Here you will find the Long Poem The Periwinkle Girl of poet William Schwenck Gilbert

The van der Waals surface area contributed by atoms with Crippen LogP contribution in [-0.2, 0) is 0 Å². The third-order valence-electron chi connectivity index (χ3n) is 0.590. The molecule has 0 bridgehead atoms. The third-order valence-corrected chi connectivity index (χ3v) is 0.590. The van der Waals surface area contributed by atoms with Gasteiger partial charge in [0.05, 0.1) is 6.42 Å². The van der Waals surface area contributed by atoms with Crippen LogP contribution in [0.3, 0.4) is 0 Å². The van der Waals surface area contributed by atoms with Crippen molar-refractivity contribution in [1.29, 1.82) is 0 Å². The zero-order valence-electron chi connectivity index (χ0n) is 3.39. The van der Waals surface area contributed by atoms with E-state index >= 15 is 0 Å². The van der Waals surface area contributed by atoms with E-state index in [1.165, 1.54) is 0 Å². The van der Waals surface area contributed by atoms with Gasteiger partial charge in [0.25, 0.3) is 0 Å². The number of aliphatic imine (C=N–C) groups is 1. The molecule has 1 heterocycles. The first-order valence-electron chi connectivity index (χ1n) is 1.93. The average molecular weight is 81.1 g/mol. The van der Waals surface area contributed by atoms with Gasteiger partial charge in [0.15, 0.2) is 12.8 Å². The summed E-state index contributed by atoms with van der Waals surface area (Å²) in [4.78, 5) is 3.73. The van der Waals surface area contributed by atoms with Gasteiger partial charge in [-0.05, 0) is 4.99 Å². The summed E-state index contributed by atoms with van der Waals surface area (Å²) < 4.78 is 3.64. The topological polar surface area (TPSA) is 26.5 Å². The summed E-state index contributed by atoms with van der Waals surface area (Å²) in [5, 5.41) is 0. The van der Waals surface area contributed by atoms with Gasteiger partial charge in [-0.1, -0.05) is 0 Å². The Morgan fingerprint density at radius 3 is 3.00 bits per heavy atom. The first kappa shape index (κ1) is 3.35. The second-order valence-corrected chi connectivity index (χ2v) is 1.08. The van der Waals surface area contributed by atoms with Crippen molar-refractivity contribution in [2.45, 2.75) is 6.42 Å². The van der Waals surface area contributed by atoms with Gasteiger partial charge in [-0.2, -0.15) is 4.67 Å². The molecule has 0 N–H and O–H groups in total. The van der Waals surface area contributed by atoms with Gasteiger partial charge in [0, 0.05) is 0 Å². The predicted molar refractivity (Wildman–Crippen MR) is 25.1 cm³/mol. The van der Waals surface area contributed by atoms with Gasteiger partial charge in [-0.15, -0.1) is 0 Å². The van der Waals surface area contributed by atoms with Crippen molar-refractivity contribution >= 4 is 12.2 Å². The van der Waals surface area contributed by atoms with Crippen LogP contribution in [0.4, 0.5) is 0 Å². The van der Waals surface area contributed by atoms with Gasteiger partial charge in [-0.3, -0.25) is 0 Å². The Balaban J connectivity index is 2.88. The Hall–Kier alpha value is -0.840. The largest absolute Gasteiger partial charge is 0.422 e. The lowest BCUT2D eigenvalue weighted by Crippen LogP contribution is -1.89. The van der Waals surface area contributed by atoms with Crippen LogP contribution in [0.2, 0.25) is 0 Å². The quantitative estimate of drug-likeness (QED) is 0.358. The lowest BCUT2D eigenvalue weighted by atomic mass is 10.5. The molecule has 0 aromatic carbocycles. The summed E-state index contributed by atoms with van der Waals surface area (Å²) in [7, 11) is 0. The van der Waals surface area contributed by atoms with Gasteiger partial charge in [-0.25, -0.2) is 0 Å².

I've often thought that headstrong youths Of decent education, Determine all-important truths, With strange precipitation. The ever-ready victims they, Of logical illusions, And in a self-assertive way They jump at strange conclusions. Now take my case: Ere sorrow could My ample forehead wrinkle, I had determined that I should Not care to be a winkle. "A winkle," I would oft advance With readiness provoking, "Can seldom flirt, and never dance, Or soothe his mind by smoking." In short, I spurned the shelly joy, And spoke with strange decision - Men pointed to me as a boy Who held them in derision. But I was young - too young, by far - Or I had been more wary, I knew not then that winkles are The stock-in-trade of MARY. I had not watched her sunlight blithe As o'er their shells it dances - I've seen those winkles almost writhe Beneath her beaming glances. Of slighting all the winkly brood I surely had been chary, If I had known they formed the food And stock-in-trade of MARY. Both high and low and great and small Fell prostrate at her tootsies, They all were noblemen, and all Had balances at COUTTS'S. Dukes with the lovely maiden dealt, DUKE BAILEY and DUKE HUMPHY, Who ate her winkles till they felt Exceedingly uncomfy. DUKE BAILEY greatest wealth computes, And sticks, they say, at no-thing, He wears a pair of golden boots And silver underclothing. DUKE HUMPHY, as I understand, Though mentally acuter, His boots are only silver, and His underclothing pewter. A third adorer had the girl, A man of lowly station - A miserable grov'ling Earl Besought her approbation. This humble cad she did refuse With much contempt and loathing, He wore a pair of leather shoes And cambric underclothing! "Ha! ha!" she cried. "Upon my word! Well, really - come, I never! Oh, go along, it's too absurd! My goodness! Did you ever? "Two Dukes would Mary make a bride, And from her foes defend her" - "Well, not exactly that," they cried, "We offer guilty splendour. "We do not offer marriage rite, So please dismiss the notion!" "Oh dear," said she, "that alters quite The state of my emotion." The Earl he up and says, says he, "Dismiss them to their orgies, For I am game to marry thee Quite reg'lar at St. George's." (He'd had, it happily befell, A decent education, His views would have befitted well A far superior station.) His sterling worth had worked a cure, She never heard him grumble; She saw his soul was good and pure, Although his rank was humble. Her views of earldoms and their lot, All underwent expansion - Come, Virtue in an earldom's cot! Go, Vice in ducal mansion!